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A vote to stay in the UK is the patriotic Scottish choice

by John Reid, former Home Secretary, and a former Secretary of State for Scotland and Defence

This article first appeared in today's Daily Mail

This week we marked the 20th anniversary of John Smith’s death. I had the privilege of calling him a friend. He was a great man. By common consent he would have been a great Prime Minister of the UK. And he was a great Scot, a man who loved his country and its people – and who did both proud.

If he were alive today, John would be taking the fight to the nationalists. His forensic analysis and biting wit would have been put to good use in taking apart, bit by bit, Alex Salmond’s flimsy case for breaking up the UK.

John was the architect of what we Scots have today as part of the UK – the best of both worlds. We have our strong Scottish Parliament taking decisions about key areas of Scottish public life such as our schools and hospitals; AND we benefit from the strength, security and stability that come from being part of the larger UK. The only thing putting this at risk is Alex Salmond’s obsession with separation.

We Scots have played a leading part in the intellectual, social, political, literary, sporting and economic life of the UK. But we have gained as well as given. Not just as part of an economy that remains one of the strongest in the world, but also in making our country a better place to live. The NHS, a Welfare State, pensions, national insurance, minimum wage, excellence in education, civil equality and a host of other measures of social justice and opportunity in which we led the world. The idea that we Scots have been held back because we are part of the UK is risible.

Just as I have a pride in our past – Scottish and British – so I have a faith in, and a positive vision for, our future. I reject the nationalists’ innuendo that those of us who believe that the brightest future for Scotland is as part of the UK are somehow less “Scottish”, or less caring about our country.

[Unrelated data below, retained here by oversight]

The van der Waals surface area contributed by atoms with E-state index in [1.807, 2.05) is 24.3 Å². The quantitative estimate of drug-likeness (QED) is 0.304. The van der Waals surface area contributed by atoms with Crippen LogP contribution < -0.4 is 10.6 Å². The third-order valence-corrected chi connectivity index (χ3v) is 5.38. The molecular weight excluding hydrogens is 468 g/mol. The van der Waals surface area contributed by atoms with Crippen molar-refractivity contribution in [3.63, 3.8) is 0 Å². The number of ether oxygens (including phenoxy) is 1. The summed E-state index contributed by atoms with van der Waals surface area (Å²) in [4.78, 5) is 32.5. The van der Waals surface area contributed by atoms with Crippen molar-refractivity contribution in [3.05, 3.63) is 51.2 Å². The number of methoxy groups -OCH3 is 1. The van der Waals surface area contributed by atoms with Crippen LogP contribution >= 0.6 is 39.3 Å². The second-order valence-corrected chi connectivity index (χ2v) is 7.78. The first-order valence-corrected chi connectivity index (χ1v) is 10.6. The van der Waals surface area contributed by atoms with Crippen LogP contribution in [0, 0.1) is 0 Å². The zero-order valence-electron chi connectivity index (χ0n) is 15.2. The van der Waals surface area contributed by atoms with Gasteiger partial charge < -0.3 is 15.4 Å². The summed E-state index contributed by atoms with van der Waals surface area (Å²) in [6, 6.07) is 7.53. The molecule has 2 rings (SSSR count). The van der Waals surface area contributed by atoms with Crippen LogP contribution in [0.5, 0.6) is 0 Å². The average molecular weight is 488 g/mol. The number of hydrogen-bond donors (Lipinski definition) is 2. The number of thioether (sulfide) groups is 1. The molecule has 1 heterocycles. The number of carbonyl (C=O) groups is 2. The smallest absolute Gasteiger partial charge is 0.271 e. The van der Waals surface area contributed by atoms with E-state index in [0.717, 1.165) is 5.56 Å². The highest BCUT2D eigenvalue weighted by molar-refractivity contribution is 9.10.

This is nothing less than an insult to the majority of Scots who say they will vote No in September. Of course, some people have the right to argue for separatism. But we also have every right to decide that, as a nation, the welfare of the people of Scotland will be best promoted and protected in partnership within the UK. That is the crucial question - what best promotes and protects the welfare of the people of Scotland. That is what defines true patriotism. And by that criteria, a No vote is the patriotic choice in the referendum.

My belief in continuing the 300 year relationship between the countries of our isles is both emotional and pragmatic. Emotional because I value our bonds of history, culture, family and friendship; pragmatic because I know that pooling and sharing our resources across the whole of the UK works in Scotland’s best interests.

Scots of my generation have benefited a great deal from being part of the UK. We have a responsibility to make sure that future generations similarly benefit. When we vote in September we are voting to secure the brightest future for those who will come after us.

The opportunities available to young Scots from being part of the UK are huge. From the extra research investment that goes into Scotland’s top universities to the job opportunities that are created through being part of the single UK market, the chance for young Scots to get on in life is so much greater as part of the UK than it ever would be if we separated.